Can Moral Life Survive Dictatorship?02-04-2021
Peter Baehr asks: “Can moral life survive dictatorship?” It is a question that many in politics think secondary. The rise of dictatorship—not to mention fascism—is said to justify resistance at all costs. The message of groups like Antifa is that in the fight against dictatorship and fascism, all means are acceptable and even necessary. Amidst the rising tide of dictatorships in Russia and China, the question of how to respond to and resist tyranny and fascism is one that needs to be asked.
The moral life is not only an ethical question, but also is politically important. This is true because the very ground of a fascist dictatorship is the conception of all people as evil— “man is a bird of prey” in Oswald Spengler’s formulation. At the foundation of fascism and tyranny are, as Heinrich Blücher wrote in 1943, “empty activism and empty will to power that makes the means of politics into the ends of politics.” This formulation of fascism appears in “Das Perpetuum mobile: Staat und Armee des Faschismus,” a recently published manuscript by Hannah Arendt’s husband that was written in 1943 in a book edited by Ringo Rösener. What Blücher sees is that the rotten roots of fascism lie in the “Indifference between good and evil.” Such an indifference, he writes, is actually a resolution to choose evil.
Blücher illustrates the moral rot of the fascist dedication to political means at any cost with a story of a Gestapo torturer who explains to his Jewish victim that a cat treats a mouse in the exact same way. Nature is a war governed by the Darwinian law of survival of the fittest. Thus does the Gestapo officer “demand from the Jew that he concede the officer’s right to torture him.” What the officer does not see, Blücher adds, is that the cat does not demand of the mouse that the mouse admit the justness of being tortured. His point is that the Gestapo officer is a “devil worshipper who has come to have a seed of doubt in his belief in the devil.”
The political importance of moral life under dictatorship, as Peter Baehr knows, is that most devil worshippers in modern dictatorships have doubts that can be magnified and potentially activated when they are confronted with examples of courageous moral action. Alexei Navalny’s decision to return to Russia, knowing full well that he would be arrested and likely worse, is such a moral act that has inspired tens of thousands of Russians to take action against the Putin fascist regime. And in Hong Kong, where Baehr lives and teaches, courageous activists are speaking up and disappearing into prisons as they fight to salvage Hong Kong democracy. Writing from Hong Kong as someone who can leave, Baher asks: How can Hongkongers “remain self-respecting, self-possessed moral agents in the new order.” And to answer that question, Baehr turns to Hannah Arendt’s speech, “Personal Responsibility Under Dictatorship.”
In 1964, America’s foremost theorist of totalitarianism, the political writer Hannah Arendt, gave a talk on the BBC called “Personal Responsibility under Dictatorship.”1 Its gist was this: children obey, adults consent. What is called obedience in the political realm is no such thing: it is tacit or express support for a program, a leader, a party. Sifting obedience from the vocabulary of moral and political thought would not only help clarify the meaning of our actions. It would also, said Arendt, restore “what former times called the dignity or the honor of man.”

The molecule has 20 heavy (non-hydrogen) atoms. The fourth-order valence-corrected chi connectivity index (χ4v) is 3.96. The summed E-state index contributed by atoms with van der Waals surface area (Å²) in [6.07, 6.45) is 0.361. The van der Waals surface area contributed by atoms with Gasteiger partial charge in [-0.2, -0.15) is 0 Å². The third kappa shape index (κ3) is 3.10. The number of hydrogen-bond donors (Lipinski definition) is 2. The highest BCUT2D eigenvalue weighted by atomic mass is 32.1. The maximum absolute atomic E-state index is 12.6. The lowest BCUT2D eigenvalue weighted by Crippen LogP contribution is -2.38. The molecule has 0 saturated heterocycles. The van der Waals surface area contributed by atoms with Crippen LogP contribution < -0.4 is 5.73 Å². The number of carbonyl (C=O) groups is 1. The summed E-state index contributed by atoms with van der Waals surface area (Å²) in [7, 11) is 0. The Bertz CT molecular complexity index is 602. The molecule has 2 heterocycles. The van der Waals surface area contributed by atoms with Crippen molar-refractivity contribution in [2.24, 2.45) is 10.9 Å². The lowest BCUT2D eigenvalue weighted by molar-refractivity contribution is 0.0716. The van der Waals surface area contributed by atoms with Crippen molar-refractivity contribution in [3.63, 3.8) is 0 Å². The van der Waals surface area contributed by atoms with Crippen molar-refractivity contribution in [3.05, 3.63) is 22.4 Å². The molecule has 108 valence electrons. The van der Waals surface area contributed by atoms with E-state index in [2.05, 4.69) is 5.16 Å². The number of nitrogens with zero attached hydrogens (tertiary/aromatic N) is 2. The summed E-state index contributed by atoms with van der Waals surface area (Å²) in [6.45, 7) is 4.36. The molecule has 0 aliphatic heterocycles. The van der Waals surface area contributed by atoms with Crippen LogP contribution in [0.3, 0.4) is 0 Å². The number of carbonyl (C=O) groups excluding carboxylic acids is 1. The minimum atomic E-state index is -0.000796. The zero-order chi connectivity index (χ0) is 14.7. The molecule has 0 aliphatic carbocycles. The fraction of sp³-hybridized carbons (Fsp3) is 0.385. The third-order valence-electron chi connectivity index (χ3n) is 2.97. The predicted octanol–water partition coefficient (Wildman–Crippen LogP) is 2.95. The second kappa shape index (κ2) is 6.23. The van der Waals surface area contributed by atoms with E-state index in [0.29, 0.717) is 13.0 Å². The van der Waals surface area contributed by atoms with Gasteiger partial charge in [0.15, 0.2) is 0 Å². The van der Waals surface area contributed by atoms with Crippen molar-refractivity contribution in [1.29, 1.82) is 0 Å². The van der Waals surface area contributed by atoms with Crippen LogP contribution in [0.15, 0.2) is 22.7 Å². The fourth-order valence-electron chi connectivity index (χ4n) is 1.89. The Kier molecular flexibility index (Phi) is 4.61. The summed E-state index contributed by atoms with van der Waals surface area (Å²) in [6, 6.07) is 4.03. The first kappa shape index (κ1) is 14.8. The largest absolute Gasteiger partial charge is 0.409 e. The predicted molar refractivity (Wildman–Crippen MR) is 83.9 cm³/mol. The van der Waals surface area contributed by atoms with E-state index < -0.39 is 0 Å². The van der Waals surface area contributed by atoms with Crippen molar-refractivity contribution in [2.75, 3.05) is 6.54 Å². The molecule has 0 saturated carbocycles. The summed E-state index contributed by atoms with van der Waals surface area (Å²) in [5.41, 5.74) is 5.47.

Witness-critics concur—I shall come to their testimony in a moment—that responsibility under dictatorship has at least two dimensions: a responsibility to do no harm to others, and a responsibility to be honest with oneself. In the first case, responsibility turns on restraint; on refraining from any action that fortifies the regime or weakens others subject to its domination: actions like informing on a neighbour, bearing false witness, signing a questionable document, colluding in the unjust demotion of a colleague, or opportunistically ingratiating oneself with a power-holder. A related responsibility is to provide solace to those in close proximity who are embattled and humiliated by the regime. For of the many ills caused by dictatorships, the loss of human fellowship—isolation—is among the worst. Sometimes a simple glance of encouragement, a shared joke, a hand-shake, or another courteous greeting is enough to signal to someone marked as a regime pariah that they are still valued members of a human community.
But individuals also have responsibilities to themselves under dictatorship, and these turn on a constant, ever-renewed commitment to the principles of truthfulness: interpersonal truthfulness—minimally, a refusal to repeat and spread the regime’s lies—and intrapersonal truthfulness—essentially, a refusal to lie to oneself. Remaining truthful in both senses requires something more than clarity or acumen. It requires sustained alertness and effort: the willful, deliberate exercise of human conscience to recognize and name, if only under one’s breath, and to oppose, in whatever way possible, what is evil. Being truthful is taxing under the best of conditions. Is it really possible under the worst? Witness-critics of dictatorship show that it is.
Obligations to ourselves and to others under dictatorship are connected. The more we are truthful to facts and to ourselves, aware of what we are doing, and willing to act accordingly, the less likely it is that we will do harm to others.